What types of devices fall into this category, and how do we use them? They are more than we might think.
For assessments, perceptions, general interaction, and navigation through life, our eyes are the most common type of instrument that we use. Again, what they see is not positive, negative, or in any way rated. It’s up to us and our life experiences, training, knowledge and personal filters that we apply to what our eyes tell us that we are seeing that allows us to interpret the scene in various ways – to avoid injury to ourselves or others, to suggest improvements for our clients, to order items off the menu that look appealing, to choose our wardrobe for the day that goes together well, to reduce clutter, and so much more. This all begins with an image that our eyes bring to our brains, and then our work of processing and utilizing this data begins – thousands and thousands of times a day.
Cameras – actual handheld devices created for the purpose of capturing images of film or a storage disk – or what many of us use for recording images – a smartphone or tablet that has a camera application on it – record what they see and let us interpret what has been captured after the fact, Those images that are captured – photos – sometimes are better than we expected, coming out clearer, brighter with good contrast, with great composition, and even containing objects in the frame that we didn’t see when we took the photo.
Sometimes photos disappoint us because they are blurry – we didn’t hold still or the subject moved – or both. Sometimes the picture is a little dingy, lacking in contrast and definition. Occasionally something will enter the frame as we take the shot and spoil what we wanted to capture or block part of what we wanted to show.
Other types of devices that we use in our evaluations and assessments include tape measures and checklists. Again, what they show or record is neutral – until we add our interpretation to what is observed. The width or length or something that we measure is just a number, a statistic, until we apply our guidelines or other spatial information to determine whether a particular space allows enough room for what is desired. What we record on a checklist is an entry until we begin analyzing the totality of what we have observed and put it into context.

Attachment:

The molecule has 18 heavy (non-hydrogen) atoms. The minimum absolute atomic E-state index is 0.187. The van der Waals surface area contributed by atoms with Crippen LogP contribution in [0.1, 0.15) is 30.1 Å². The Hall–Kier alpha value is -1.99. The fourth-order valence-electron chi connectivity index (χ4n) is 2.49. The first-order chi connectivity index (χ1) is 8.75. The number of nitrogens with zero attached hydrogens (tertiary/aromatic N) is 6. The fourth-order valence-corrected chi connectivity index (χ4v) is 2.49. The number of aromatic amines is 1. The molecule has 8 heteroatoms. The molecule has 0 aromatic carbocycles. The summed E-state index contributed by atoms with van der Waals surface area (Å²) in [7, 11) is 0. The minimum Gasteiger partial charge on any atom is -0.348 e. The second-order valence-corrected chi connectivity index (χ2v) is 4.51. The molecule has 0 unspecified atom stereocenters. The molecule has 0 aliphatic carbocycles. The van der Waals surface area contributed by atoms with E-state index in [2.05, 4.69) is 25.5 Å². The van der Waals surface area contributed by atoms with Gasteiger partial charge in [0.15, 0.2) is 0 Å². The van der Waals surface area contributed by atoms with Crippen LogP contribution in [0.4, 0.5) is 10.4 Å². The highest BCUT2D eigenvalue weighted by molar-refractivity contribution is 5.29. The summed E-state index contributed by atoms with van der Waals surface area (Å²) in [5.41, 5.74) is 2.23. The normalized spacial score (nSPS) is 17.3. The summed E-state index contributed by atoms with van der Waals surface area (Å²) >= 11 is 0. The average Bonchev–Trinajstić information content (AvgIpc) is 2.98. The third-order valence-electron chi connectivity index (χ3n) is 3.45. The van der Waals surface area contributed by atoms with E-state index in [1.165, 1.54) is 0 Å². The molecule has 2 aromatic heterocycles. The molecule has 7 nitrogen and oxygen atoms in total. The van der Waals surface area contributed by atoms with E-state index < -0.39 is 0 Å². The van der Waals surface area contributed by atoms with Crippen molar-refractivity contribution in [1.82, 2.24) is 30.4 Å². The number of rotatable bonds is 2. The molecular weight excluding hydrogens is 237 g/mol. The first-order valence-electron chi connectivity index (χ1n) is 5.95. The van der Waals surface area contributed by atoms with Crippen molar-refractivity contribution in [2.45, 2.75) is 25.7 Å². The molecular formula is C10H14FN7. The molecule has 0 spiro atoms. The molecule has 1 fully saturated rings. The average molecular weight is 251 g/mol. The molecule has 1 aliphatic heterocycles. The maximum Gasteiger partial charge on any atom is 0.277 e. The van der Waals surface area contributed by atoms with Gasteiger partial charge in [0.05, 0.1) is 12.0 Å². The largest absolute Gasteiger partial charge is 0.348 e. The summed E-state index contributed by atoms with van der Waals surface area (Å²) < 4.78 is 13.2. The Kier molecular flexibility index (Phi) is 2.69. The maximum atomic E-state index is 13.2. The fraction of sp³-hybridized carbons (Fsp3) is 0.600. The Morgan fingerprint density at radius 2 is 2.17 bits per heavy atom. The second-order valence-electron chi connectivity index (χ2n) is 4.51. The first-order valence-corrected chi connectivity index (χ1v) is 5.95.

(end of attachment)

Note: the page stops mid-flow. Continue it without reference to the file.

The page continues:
What we see through windows or mirrors similarly is neutral as far as the glass is concerned. It simply allows us to see what it reveals. Then we interpret what we are seeing and make a determination about it being satisfactory or needing improvement – making recommendations where necessary.
The weight that we see on a scale is just a number – we decide if it’s a good number or not or if it’s holding steady, increasing, or decreasing. The elapsed time on a stopwatch likewise is just a number. Ambient temperature (as well as body temperature), blood pressure, pulse, and so many other physical indicators as recorded by their measuring devices are just numbers until we add our interpretation to decide how to use the information and what it means to what we are doing.
We use many measuring tools and devices in the course of our business. They collect, show, or reflect the information we need. Then it’s up to use to analyze, assimilate, or interpret that information for any action that might be indicated.